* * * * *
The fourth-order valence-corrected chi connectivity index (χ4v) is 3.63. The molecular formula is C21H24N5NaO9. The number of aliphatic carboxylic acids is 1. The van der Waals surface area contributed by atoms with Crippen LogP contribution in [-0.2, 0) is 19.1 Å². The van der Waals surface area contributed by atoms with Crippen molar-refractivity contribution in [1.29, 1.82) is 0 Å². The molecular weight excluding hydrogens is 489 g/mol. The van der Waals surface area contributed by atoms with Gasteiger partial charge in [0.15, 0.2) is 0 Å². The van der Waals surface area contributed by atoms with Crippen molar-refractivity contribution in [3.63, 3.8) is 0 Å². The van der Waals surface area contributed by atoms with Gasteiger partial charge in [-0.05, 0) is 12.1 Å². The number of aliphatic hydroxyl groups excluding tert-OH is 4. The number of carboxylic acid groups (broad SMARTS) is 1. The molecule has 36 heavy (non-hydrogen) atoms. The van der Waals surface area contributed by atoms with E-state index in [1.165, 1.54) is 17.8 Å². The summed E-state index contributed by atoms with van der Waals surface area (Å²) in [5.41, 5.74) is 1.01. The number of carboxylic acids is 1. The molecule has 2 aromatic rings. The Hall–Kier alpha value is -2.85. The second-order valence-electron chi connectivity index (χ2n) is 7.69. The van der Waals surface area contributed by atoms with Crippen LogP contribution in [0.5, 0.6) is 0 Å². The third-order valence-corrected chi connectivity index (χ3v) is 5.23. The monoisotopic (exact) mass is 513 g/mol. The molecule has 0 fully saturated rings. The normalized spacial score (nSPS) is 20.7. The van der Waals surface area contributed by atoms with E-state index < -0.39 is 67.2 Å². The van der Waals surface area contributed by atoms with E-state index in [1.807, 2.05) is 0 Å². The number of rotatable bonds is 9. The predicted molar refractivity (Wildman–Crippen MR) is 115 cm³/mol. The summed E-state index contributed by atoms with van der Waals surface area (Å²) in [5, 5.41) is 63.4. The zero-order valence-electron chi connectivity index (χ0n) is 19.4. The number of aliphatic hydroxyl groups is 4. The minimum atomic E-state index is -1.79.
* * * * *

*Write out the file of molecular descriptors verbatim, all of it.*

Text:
The fourth-order valence-corrected chi connectivity index (χ4v) is 3.63. The molecular formula is C21H24N5NaO9. The number of aliphatic carboxylic acids is 1. The van der Waals surface area contributed by atoms with Crippen LogP contribution in [-0.2, 0) is 19.1 Å². The van der Waals surface area contributed by atoms with Crippen molar-refractivity contribution in [1.29, 1.82) is 0 Å². The molecular weight excluding hydrogens is 489 g/mol. The van der Waals surface area contributed by atoms with Gasteiger partial charge in [0.15, 0.2) is 0 Å². The van der Waals surface area contributed by atoms with Crippen molar-refractivity contribution in [3.63, 3.8) is 0 Å². The van der Waals surface area contributed by atoms with Gasteiger partial charge in [-0.05, 0) is 12.1 Å². The number of aliphatic hydroxyl groups excluding tert-OH is 4. The number of carboxylic acid groups (broad SMARTS) is 1. The molecule has 36 heavy (non-hydrogen) atoms. The van der Waals surface area contributed by atoms with E-state index in [1.165, 1.54) is 17.8 Å². The summed E-state index contributed by atoms with van der Waals surface area (Å²) in [5.41, 5.74) is 1.01. The number of carboxylic acids is 1. The molecule has 2 aromatic rings. The Hall–Kier alpha value is -2.85. The second-order valence-electron chi connectivity index (χ2n) is 7.69. The van der Waals surface area contributed by atoms with Crippen LogP contribution in [0.5, 0.6) is 0 Å². The third-order valence-corrected chi connectivity index (χ3v) is 5.23. The monoisotopic (exact) mass is 513 g/mol. The molecule has 0 fully saturated rings. The normalized spacial score (nSPS) is 20.7. The van der Waals surface area contributed by atoms with E-state index < -0.39 is 67.2 Å². The van der Waals surface area contributed by atoms with E-state index in [1.807, 2.05) is 0 Å². The number of rotatable bonds is 9. The predicted molar refractivity (Wildman–Crippen MR) is 115 cm³/mol. The summed E-state index contributed by atoms with van der Waals surface area (Å²) in [5, 5.41) is 63.4. The zero-order valence-electron chi connectivity index (χ0n) is 19.4. The number of aliphatic hydroxyl groups is 4. The minimum atomic E-state index is -1.79.